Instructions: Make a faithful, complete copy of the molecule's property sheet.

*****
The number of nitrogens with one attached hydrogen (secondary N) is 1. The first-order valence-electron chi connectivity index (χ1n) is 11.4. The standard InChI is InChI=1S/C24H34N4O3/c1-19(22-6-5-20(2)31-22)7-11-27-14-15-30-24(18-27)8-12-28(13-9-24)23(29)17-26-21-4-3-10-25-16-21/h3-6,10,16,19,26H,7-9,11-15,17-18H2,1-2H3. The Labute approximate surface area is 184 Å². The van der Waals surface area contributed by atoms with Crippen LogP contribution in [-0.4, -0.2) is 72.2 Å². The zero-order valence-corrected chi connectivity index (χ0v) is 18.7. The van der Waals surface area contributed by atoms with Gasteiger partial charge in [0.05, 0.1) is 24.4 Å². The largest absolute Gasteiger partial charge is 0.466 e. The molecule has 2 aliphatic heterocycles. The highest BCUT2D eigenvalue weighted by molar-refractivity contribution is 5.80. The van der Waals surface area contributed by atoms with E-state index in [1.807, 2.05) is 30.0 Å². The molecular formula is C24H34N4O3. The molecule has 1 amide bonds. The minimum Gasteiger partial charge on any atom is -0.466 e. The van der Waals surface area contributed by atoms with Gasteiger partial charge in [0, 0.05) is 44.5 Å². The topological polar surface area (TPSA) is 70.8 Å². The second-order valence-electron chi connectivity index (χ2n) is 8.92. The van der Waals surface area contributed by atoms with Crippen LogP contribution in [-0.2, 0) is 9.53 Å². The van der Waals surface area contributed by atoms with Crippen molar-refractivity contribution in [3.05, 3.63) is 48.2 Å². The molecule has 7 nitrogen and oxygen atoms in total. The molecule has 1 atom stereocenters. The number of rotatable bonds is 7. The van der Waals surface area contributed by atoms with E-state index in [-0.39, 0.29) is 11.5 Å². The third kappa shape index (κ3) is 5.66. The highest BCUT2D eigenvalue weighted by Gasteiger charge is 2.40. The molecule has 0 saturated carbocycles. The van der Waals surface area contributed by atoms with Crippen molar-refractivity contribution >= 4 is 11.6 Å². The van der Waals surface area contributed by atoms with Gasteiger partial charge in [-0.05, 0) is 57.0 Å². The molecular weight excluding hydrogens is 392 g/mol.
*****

The number of nitrogens with one attached hydrogen (secondary N) is 1. The first-order valence-electron chi connectivity index (χ1n) is 11.4. The standard InChI is InChI=1S/C24H34N4O3/c1-19(22-6-5-20(2)31-22)7-11-27-14-15-30-24(18-27)8-12-28(13-9-24)23(29)17-26-21-4-3-10-25-16-21/h3-6,10,16,19,26H,7-9,11-15,17-18H2,1-2H3. The Labute approximate surface area is 184 Å². The van der Waals surface area contributed by atoms with Crippen LogP contribution in [-0.4, -0.2) is 72.2 Å². The zero-order valence-corrected chi connectivity index (χ0v) is 18.7. The van der Waals surface area contributed by atoms with Gasteiger partial charge in [0.05, 0.1) is 24.4 Å². The largest absolute Gasteiger partial charge is 0.466 e. The molecule has 2 aliphatic heterocycles. The highest BCUT2D eigenvalue weighted by molar-refractivity contribution is 5.80. The van der Waals surface area contributed by atoms with E-state index in [1.807, 2.05) is 30.0 Å². The molecular formula is C24H34N4O3. The molecule has 1 amide bonds. The minimum Gasteiger partial charge on any atom is -0.466 e. The van der Waals surface area contributed by atoms with Gasteiger partial charge in [0, 0.05) is 44.5 Å². The topological polar surface area (TPSA) is 70.8 Å². The second-order valence-electron chi connectivity index (χ2n) is 8.92. The van der Waals surface area contributed by atoms with Crippen LogP contribution in [-0.2, 0) is 9.53 Å². The van der Waals surface area contributed by atoms with Crippen molar-refractivity contribution in [3.05, 3.63) is 48.2 Å². The molecule has 7 nitrogen and oxygen atoms in total. The molecule has 1 atom stereocenters. The number of rotatable bonds is 7. The van der Waals surface area contributed by atoms with E-state index in [-0.39, 0.29) is 11.5 Å². The third kappa shape index (κ3) is 5.66. The highest BCUT2D eigenvalue weighted by Gasteiger charge is 2.40. The molecule has 0 saturated carbocycles. The van der Waals surface area contributed by atoms with Crippen molar-refractivity contribution >= 4 is 11.6 Å². The van der Waals surface area contributed by atoms with Gasteiger partial charge in [-0.05, 0) is 57.0 Å². The molecular weight excluding hydrogens is 392 g/mol.